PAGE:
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Discussion Starter #1
I have ran case all my life and currently have a 8010 case but bought a 12 cr9090 with dsp. curious what differences to expect when it comes to setting the combine for spring wheat and straight cut canola.

I am starting spring wheat tomorrow, I have new sunny brook concaves in it and the standard 1 1/8" sieves. I have the spiked rethrasher covers in. Standard rotors not the twin pitch.

Suggestions or starting points?
 

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We run with rotors at 1380 concave bout 3/8 depends on how hard to thrash. Top sieve 11/16 bottom 3/8 and 850 on wind. Rough numbers but that would be close.
 

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Ooohhh Deere
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As said above cleaning system will be similar
But the CR’s need high Rotor RPM to work the best
 

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Discussion Starter #5
So I went out and did 70 acres of wheat today testing 17. I cannot get my sample as clean as the sample in my 8010, its not horrible but not near as clean either and I am finding some long straws maybe 3" in length in the tank they are broken up not a full circular straw. I compared my sample with the 8010 in the same field. I cannot figure it out I have check for broken bent or missing fins on the chaffer and shoe, I even close my presieve completely to ensure that was not the problem and checked to make sure my arm on the presieve was connected and had not fallen off, also check the calibration on the sieves. I have tried various settings but have used the following for the last 30 acres.

rotor 1350
fan 810
presieve at 1
chaffer 12mm
shoe 3 mm
spiked rethrasher covers.

Also when I hit the headland I find that the sieve losses increase very quickly I have set the fan to drop by 50rpm in headland mode. Also my tailings sensitivity is at 50% and is running less that a third full.
I have not done a kill stall but dont see how that would help diagnose why I am getting some straws and such in the tank.

any ideas?
 

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Ooohhh Deere
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Why do you need the spiked rethrasher returns doors?
 

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New to me 9080 and mazergroup combine specialist set my combine as follows. 1380 rotor rpm, 750 fan,concave 1/8th,top sieve 3/8th,bottom sieve 3/16. presieve I can't remember. spiked rethrasher. He suggested cover plates on first section to help clean up white caps and then pull wires to drop the grain out quickly. He wants 95 percent thrashed before hitting the seperation area. This was in Brandon wheat. He was happy with what he saw for grain loss on the ground and set the loss monitor 30-40 for rotor and sieve but set returns to 100. I only see returns doing weedy low spots. Since this is a new machine to I've just ran with these settings and haven't tried any more fine tuning.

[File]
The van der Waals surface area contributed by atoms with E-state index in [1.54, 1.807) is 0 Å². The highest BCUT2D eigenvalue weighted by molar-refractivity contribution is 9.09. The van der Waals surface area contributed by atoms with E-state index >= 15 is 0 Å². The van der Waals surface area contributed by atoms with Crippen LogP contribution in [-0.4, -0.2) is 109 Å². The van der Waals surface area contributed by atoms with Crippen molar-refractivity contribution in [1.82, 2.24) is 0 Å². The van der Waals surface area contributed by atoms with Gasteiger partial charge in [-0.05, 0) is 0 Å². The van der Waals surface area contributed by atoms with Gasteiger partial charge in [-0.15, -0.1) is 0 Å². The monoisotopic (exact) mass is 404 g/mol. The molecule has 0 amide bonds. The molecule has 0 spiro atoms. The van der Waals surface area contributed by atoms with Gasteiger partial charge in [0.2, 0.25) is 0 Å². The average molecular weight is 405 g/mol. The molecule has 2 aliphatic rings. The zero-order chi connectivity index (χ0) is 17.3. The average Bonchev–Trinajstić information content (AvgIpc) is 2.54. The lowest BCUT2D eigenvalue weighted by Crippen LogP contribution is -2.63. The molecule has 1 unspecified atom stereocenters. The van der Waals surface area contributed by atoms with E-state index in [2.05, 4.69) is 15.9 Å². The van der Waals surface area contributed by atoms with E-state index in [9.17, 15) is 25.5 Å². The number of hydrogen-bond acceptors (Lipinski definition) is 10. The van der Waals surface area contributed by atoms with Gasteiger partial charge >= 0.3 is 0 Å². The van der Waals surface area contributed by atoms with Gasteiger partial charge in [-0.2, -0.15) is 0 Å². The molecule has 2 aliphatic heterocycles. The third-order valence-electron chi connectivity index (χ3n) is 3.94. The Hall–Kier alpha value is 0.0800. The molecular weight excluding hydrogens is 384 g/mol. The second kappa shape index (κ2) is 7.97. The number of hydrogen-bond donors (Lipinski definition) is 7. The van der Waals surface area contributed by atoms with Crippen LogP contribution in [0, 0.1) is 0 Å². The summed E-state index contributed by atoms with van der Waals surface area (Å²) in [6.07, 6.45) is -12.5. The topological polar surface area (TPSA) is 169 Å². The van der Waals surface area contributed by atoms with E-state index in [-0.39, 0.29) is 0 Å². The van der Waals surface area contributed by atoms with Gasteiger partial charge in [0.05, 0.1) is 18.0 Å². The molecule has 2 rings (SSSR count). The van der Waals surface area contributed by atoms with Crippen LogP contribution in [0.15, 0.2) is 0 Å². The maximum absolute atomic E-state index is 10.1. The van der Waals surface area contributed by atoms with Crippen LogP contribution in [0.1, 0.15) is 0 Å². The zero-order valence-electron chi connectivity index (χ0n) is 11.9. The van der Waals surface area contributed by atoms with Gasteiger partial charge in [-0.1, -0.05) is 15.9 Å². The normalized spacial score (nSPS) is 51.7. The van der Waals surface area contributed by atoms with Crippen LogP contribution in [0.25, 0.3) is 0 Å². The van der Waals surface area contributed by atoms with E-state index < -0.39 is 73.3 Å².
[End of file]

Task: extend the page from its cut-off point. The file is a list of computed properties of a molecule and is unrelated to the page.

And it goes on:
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Way more fan speed. Try 950. If you did a kill stall you will find the whole top sieve covered. Might also have to open the bottom sieve to let more air through. But just try more fan speed first.
 

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Rotor speed wide open (1380-1400 rpm) depending on state of rotor - keep it max as it does not crack grain. Increase fan speed until you see tailings come up, then back it off until your tailings disappears. I believe we are up in the mid to high 800s. Do this in dry grain where you should not expect huge amount of tailings. Set lower sieve similarly. Watch the tailings come up - if it gets too tight, back it off to drop tailings. Recommend using cover plates on first section of concave. Depending on how sharp your rubbars are and what shape your concaves are, you may have to close it down to make a good job. I have never seen these combines crack grain. Generally use the concave to set the chaffer loss. If you grind up too much straw, you overload the sieve and create loss. As with your 8010, keep the presieve tight so only the size of kernels of grain can fall through directly to grain tank.

I have gone to an airfoil chaffer, plastic sieve combs. I couldn't keep a standard NH (or CASEIH) sieve in the system for more than 2 years without losing combs. These others are lighter in weight but are not as accurate to set. Watch for rocks stuck in combs that keep adjustments from occuring!

As soon as your original DSP wears out, buy the newer version with wear plates bolted to it. It is way more aggressive and you will find that you will not plug the DSP like you did before. It also speeds up threshing and minimizes rotor plugs.

I use the ACS (mode 1 and mode 2) to open up lower sieve in lower spots to decrease tailing overload and allow the puffies to fall in (call it candy!). Most times tailings overload comes from going up hills as well. I decrease fan speed to keep gravity from forcing grain into the tailings - I hate having to unplug tailings!
 

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I was told by our New Holland guy that you shouldn’t run the rotors at max speed (1400), your supposed to back off by 20 rpm to allow some cushion in the variable shive drive, it will have a tendency to blow out the seal if it takes slugs and there is not give.
 

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Discussion Starter #14 (Edited)